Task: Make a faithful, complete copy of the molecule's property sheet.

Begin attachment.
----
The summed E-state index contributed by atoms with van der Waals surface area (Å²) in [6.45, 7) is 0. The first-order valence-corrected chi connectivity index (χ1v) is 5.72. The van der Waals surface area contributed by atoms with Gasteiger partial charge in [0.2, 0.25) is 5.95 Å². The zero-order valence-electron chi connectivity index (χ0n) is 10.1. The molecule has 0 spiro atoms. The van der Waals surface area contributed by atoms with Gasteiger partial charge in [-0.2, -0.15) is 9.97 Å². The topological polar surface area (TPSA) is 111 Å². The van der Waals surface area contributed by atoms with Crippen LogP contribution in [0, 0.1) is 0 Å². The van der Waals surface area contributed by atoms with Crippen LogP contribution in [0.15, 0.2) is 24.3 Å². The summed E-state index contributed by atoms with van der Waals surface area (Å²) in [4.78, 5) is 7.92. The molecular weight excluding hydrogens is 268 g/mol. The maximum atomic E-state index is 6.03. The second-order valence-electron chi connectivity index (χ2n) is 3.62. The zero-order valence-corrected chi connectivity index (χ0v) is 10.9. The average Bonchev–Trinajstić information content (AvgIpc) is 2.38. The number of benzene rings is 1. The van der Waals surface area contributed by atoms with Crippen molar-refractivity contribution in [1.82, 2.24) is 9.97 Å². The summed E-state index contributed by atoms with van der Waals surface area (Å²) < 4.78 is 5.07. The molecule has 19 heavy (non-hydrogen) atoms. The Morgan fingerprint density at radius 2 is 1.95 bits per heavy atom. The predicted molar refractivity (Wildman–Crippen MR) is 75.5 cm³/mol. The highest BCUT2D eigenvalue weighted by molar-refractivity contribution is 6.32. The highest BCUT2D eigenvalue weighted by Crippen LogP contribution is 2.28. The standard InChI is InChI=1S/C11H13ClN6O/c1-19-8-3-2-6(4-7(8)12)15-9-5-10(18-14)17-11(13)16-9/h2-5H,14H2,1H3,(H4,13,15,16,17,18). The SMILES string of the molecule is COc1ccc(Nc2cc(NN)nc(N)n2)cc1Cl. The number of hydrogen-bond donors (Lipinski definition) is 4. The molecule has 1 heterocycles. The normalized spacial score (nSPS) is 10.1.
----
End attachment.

The summed E-state index contributed by atoms with van der Waals surface area (Å²) in [6.45, 7) is 0. The first-order valence-corrected chi connectivity index (χ1v) is 5.72. The van der Waals surface area contributed by atoms with Gasteiger partial charge in [0.2, 0.25) is 5.95 Å². The zero-order valence-electron chi connectivity index (χ0n) is 10.1. The molecule has 0 spiro atoms. The van der Waals surface area contributed by atoms with Gasteiger partial charge in [-0.2, -0.15) is 9.97 Å². The topological polar surface area (TPSA) is 111 Å². The van der Waals surface area contributed by atoms with Crippen LogP contribution in [0, 0.1) is 0 Å². The van der Waals surface area contributed by atoms with Crippen LogP contribution in [0.15, 0.2) is 24.3 Å². The summed E-state index contributed by atoms with van der Waals surface area (Å²) in [4.78, 5) is 7.92. The molecular weight excluding hydrogens is 268 g/mol. The maximum atomic E-state index is 6.03. The second-order valence-electron chi connectivity index (χ2n) is 3.62. The zero-order valence-corrected chi connectivity index (χ0v) is 10.9. The average Bonchev–Trinajstić information content (AvgIpc) is 2.38. The number of benzene rings is 1. The van der Waals surface area contributed by atoms with Crippen molar-refractivity contribution in [1.82, 2.24) is 9.97 Å². The summed E-state index contributed by atoms with van der Waals surface area (Å²) < 4.78 is 5.07. The molecule has 19 heavy (non-hydrogen) atoms. The Morgan fingerprint density at radius 2 is 1.95 bits per heavy atom. The predicted molar refractivity (Wildman–Crippen MR) is 75.5 cm³/mol. The highest BCUT2D eigenvalue weighted by molar-refractivity contribution is 6.32. The highest BCUT2D eigenvalue weighted by Crippen LogP contribution is 2.28. The standard InChI is InChI=1S/C11H13ClN6O/c1-19-8-3-2-6(4-7(8)12)15-9-5-10(18-14)17-11(13)16-9/h2-5H,14H2,1H3,(H4,13,15,16,17,18). The SMILES string of the molecule is COc1ccc(Nc2cc(NN)nc(N)n2)cc1Cl. The number of hydrogen-bond donors (Lipinski definition) is 4. The molecule has 1 heterocycles. The normalized spacial score (nSPS) is 10.1.